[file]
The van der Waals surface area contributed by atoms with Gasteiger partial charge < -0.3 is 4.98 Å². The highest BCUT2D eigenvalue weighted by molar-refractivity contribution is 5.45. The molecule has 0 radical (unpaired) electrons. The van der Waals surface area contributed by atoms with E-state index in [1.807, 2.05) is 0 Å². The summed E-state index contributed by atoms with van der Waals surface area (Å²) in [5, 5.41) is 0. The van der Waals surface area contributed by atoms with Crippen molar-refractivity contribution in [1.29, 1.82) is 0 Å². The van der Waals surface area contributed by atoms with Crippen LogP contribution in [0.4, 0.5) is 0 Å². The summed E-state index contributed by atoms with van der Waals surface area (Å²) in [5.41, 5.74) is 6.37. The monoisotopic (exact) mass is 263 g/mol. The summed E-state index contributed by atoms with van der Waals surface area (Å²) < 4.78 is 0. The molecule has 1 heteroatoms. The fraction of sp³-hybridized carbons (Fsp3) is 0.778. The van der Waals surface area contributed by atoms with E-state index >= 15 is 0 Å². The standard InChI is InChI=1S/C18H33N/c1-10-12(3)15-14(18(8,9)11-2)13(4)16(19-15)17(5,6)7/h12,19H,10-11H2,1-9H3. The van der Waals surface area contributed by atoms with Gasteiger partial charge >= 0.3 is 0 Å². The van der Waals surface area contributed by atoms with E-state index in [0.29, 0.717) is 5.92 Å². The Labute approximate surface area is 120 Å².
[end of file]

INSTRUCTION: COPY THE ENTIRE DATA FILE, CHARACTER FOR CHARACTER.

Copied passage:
The van der Waals surface area contributed by atoms with Gasteiger partial charge < -0.3 is 4.98 Å². The highest BCUT2D eigenvalue weighted by molar-refractivity contribution is 5.45. The molecule has 0 radical (unpaired) electrons. The van der Waals surface area contributed by atoms with E-state index in [1.807, 2.05) is 0 Å². The summed E-state index contributed by atoms with van der Waals surface area (Å²) in [5, 5.41) is 0. The van der Waals surface area contributed by atoms with Crippen molar-refractivity contribution in [1.29, 1.82) is 0 Å². The van der Waals surface area contributed by atoms with Crippen LogP contribution in [0.4, 0.5) is 0 Å². The summed E-state index contributed by atoms with van der Waals surface area (Å²) in [5.41, 5.74) is 6.37. The monoisotopic (exact) mass is 263 g/mol. The summed E-state index contributed by atoms with van der Waals surface area (Å²) < 4.78 is 0. The molecule has 1 heteroatoms. The fraction of sp³-hybridized carbons (Fsp3) is 0.778. The van der Waals surface area contributed by atoms with E-state index >= 15 is 0 Å². The standard InChI is InChI=1S/C18H33N/c1-10-12(3)15-14(18(8,9)11-2)13(4)16(19-15)17(5,6)7/h12,19H,10-11H2,1-9H3. The van der Waals surface area contributed by atoms with Gasteiger partial charge >= 0.3 is 0 Å². The van der Waals surface area contributed by atoms with E-state index in [0.29, 0.717) is 5.92 Å². The Labute approximate surface area is 120 Å².